The emergence of international production networks has been a notable feature of the global economy in recent years. This dynamic has been particularly marked in East Asia, where parts and components frequently cross borders a number of times before assembly into a final product is completed. Although a wide range of countries in Asia and elsewhere are now actively seeking greater integration into international production networks, relatively little is known about the kinds of policies that can promote the growth and development of cross-border production chains.
This paper makes a first step towards filling that gap in the literature by focusing on one area—trade logistics—that we believe is likely to have a profound impact on the ability of firms to produce goods using network methods. Trade logistics is a crucial part of the modern, globalized economy (Arvis et al. 2010). Better logistics performance enables firms to move goods across borders quickly, cheaply, and reliably. It helps reduce cost overheads by lowering inventory levels and making it possible to adopt “just-in-time” techniques.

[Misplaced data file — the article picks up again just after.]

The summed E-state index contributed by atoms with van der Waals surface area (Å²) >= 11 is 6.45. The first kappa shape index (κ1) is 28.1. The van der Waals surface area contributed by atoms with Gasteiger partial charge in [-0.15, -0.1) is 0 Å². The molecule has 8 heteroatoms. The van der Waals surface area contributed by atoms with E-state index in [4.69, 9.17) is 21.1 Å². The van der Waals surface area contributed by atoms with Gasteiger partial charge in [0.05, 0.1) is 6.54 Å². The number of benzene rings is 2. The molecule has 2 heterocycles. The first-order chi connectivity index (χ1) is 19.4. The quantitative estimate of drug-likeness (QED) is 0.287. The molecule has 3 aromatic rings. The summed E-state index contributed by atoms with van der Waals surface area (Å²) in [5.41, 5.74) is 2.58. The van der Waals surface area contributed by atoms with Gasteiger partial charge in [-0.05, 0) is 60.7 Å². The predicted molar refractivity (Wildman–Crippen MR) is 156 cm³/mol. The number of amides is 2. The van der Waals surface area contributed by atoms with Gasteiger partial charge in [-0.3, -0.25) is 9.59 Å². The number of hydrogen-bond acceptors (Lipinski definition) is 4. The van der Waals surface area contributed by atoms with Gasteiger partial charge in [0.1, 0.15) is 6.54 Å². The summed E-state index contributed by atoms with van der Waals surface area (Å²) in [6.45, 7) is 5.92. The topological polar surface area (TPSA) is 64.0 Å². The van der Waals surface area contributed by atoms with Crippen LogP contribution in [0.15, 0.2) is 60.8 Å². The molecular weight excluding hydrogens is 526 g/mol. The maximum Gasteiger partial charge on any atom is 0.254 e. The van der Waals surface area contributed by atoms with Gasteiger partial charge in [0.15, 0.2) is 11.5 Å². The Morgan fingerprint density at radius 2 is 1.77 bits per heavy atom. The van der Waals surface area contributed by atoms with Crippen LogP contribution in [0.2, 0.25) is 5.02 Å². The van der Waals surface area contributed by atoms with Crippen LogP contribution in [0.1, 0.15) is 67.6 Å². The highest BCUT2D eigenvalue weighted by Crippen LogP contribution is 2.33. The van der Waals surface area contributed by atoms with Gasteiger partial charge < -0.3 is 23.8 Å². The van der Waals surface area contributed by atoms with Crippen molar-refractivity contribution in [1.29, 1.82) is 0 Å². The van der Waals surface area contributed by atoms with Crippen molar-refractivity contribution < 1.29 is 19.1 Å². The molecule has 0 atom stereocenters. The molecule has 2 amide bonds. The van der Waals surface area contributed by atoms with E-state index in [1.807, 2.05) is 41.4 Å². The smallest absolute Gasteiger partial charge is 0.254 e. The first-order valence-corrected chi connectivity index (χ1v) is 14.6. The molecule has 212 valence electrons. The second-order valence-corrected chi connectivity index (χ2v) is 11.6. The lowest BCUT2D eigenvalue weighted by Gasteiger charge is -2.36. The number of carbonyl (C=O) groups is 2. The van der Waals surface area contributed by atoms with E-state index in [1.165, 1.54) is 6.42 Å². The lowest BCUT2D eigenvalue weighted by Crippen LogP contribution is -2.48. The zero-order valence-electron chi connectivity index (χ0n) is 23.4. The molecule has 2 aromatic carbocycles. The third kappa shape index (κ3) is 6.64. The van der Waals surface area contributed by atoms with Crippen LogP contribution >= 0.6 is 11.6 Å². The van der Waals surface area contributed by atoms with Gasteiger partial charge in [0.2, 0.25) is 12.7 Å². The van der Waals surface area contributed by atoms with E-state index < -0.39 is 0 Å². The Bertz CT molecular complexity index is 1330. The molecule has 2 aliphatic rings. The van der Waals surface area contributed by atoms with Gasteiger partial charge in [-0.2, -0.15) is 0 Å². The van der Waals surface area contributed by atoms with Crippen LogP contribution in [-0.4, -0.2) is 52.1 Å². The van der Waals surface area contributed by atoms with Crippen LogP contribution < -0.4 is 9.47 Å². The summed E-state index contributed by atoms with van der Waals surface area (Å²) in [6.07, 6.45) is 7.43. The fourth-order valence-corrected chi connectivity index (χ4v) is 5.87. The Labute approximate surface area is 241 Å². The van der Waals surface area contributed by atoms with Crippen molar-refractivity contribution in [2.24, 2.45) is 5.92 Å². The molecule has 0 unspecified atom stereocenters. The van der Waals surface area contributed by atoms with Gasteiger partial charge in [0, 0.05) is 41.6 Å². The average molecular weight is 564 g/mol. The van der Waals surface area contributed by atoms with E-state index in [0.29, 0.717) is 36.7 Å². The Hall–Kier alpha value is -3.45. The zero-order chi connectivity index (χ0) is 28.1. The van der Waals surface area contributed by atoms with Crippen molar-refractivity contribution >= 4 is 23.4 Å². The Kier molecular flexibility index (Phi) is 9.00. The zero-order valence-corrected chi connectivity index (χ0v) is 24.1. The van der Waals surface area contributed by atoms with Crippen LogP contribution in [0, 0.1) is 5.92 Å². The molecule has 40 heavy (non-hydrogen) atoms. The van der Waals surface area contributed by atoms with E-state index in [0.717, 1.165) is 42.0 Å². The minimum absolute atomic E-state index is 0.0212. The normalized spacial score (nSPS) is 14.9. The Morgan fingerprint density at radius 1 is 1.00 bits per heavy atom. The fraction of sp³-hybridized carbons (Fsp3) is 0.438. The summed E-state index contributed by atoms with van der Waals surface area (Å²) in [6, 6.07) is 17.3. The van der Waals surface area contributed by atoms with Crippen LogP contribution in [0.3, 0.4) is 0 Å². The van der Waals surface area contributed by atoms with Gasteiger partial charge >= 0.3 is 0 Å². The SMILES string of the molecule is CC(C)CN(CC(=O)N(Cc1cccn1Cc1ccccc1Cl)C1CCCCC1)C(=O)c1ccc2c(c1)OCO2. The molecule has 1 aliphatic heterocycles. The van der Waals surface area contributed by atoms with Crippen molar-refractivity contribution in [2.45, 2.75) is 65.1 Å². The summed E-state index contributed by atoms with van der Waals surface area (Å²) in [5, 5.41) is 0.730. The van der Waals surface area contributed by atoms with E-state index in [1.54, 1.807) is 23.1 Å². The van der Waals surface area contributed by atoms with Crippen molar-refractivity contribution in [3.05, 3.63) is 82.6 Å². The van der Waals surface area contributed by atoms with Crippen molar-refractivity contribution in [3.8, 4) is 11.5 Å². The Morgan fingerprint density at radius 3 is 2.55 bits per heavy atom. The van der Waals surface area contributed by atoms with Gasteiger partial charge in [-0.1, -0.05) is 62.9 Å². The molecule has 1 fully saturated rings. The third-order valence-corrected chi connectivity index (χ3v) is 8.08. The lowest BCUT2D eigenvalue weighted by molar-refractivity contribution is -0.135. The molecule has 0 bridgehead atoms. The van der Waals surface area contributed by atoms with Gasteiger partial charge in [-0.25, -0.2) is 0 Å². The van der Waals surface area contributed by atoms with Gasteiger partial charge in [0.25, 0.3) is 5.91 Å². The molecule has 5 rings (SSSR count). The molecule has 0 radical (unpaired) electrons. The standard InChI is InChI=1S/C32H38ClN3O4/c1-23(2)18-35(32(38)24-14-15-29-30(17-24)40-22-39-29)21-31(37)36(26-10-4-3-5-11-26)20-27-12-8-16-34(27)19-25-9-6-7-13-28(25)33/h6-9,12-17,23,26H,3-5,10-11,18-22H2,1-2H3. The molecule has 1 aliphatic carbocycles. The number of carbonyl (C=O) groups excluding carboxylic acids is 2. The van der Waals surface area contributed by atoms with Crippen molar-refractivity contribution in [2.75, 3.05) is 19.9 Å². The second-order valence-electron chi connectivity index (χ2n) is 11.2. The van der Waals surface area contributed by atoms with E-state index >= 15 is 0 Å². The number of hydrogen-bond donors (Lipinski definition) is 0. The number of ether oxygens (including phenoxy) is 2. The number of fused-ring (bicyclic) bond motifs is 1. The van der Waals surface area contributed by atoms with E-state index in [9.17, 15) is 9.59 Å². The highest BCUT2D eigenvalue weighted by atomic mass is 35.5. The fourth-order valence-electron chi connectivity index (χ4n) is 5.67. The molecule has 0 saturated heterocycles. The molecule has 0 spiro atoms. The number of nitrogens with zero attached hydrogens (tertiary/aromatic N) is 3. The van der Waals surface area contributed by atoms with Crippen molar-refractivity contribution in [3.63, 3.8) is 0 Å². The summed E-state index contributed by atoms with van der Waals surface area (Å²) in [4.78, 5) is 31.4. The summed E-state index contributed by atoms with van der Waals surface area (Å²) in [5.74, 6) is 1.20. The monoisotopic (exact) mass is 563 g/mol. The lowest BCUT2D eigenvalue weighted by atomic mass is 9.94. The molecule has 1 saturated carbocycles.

Networked production of goods such as consumer electronics relies particularly heavily on logistics to coordinate the production and distribution of large numbers of parts and components, and their final assembly into a finished product. Apple’s iPod, for example, contains over four hundred intermediate components sourced from domestic and overseas operators mostly in the Asia-Pacific region, for final assembly in Taiwan, China (Lo 2008). Such a business model can only be profitable if it is supported by high quality trade logistics. Similarly, the auto cable industry in Tunisia has substantial advantages such as geographical proximity to European customers and low wage rates, but its future expansion depends on the development of high quality logistics platforms that can reduce inventories and improve reliability and reactivity to customer requirements (World Bank, 2007).
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